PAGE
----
German Shepherds. In 1990 something, my late great friend John Fisher shared his visit to German working German Shepherds and these dogs were standing barking in the faces of cows to control them. This behaviour is not ideal on Northumberland Street. But the dog doesn’t know that.
Where were we? Ah, not reinforcing fear by paying attention to it, teaching dog to recall when he’s scared and is there anything we can do to turn barking incidents to our advantage?
At the end of most every dog seminar (another name here, I got this from Ian Dunbar) somebody asks a question about barking. One of the commonest answers the speakers give is “teach your dog to bark” so you can teach him to shut up again. I’ve always mentioned this in barking discussions, but have never been convinced it’s the right advice, because I’m not convinced the customer is convinced, and it’s also not the easiest thing to do, means you’re building barking at the same time as controlling barking, and it’s not the easiest thing in the world to get the customer really on-board with this concept.
I’m not sure I’m right, certainly in George’s case.
I’ve done it once myself, one of my collies, Libby. A high performance Border Collie, very focused on stuff. It took me 6 months to a year to get her barking under command control and my attention to the issue was of the Terminator variety, I stuck to it like a Terminator would. And we did it. “Speak!” and she’d bark 3 times. “Quiet!” and up-shut. It was a thing of beauty.
And it was 30 years ago. I think I could do better now.
Barking is simply behaviour, not good not bad, sometimes we want them to bark. To amplify the doorbell, to let the axe-murder know there’s a dog in the house, warn us of bears.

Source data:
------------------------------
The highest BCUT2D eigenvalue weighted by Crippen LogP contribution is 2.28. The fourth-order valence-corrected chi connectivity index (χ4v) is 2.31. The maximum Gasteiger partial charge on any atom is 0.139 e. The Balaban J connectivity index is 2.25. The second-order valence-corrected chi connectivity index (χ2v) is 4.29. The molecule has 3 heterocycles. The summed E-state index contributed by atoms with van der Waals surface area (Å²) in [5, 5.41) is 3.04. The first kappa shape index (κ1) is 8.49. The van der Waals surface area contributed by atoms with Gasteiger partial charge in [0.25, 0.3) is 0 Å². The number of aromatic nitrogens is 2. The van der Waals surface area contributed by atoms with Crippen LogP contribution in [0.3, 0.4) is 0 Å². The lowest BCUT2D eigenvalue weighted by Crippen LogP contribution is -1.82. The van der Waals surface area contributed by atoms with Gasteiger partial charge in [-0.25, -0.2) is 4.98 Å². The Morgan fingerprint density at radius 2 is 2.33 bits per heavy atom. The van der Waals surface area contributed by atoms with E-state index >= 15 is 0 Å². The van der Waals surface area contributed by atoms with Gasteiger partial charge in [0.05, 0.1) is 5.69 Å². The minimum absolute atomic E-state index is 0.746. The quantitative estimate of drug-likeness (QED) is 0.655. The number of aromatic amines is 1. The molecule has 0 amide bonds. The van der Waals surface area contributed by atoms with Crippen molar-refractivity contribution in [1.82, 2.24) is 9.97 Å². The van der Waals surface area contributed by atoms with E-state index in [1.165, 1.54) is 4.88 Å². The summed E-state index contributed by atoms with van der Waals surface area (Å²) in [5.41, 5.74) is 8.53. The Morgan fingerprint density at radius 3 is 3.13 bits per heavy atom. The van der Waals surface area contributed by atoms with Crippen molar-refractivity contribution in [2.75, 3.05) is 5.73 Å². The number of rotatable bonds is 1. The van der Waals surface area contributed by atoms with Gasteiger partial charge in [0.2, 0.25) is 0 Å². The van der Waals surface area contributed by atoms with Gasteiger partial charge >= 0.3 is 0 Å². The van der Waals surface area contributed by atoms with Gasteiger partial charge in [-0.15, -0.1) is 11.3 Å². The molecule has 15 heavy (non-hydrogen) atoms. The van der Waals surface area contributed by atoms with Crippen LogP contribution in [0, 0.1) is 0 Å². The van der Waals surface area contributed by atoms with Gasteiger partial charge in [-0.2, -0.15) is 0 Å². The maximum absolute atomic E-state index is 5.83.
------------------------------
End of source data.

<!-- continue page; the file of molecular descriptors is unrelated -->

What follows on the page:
We then want them to shut up so we can discuss what to do about the bears which isn’t easy to do over the sound of barking dogs.
Dog barks: “Speak!” Dog about to bark: “Speak!” 3 barks “Quiet” click/treat. Or better still, treat/treat/treat…treat/tuggy-toy/lots-of-love-and-touches.*
*”Speak!” and “Quiet” are best spoken in very different tones of voice. Quiet, say softer.
We can even set him up to bark. Ring the doorbell.
Or approximate a bark. Any canine vocalisation can be shaped into a bark. Go to your copy of Don’t Shoot the Dog for further help on shaping.
Hi. George has been a little growly, and barking more the past two days – territorial I think – started when window cleaners were in next door’s yard and he’s been more vigilant ever since. I took him to see window cleaners this morning on our walk and that went ok but he growled at a dog in the coffee shop this morning and that’s just not like him. I’ve been consulting ‘The Culture Clash’ and I think it’s going ok – want to nip it in the bud if possible. Was talking to Rachel about this and she told me that there had been a discussion about barking on this group a while ago. Is it possible to find those posts and repost them? Thanks, Jane.
George is an 18 week Coton de Tulear
I’m mainly talking about bark activated collars. Just Google for Bark Activated Collar to see what I’m talking about.
“…noises when he’s out and about.”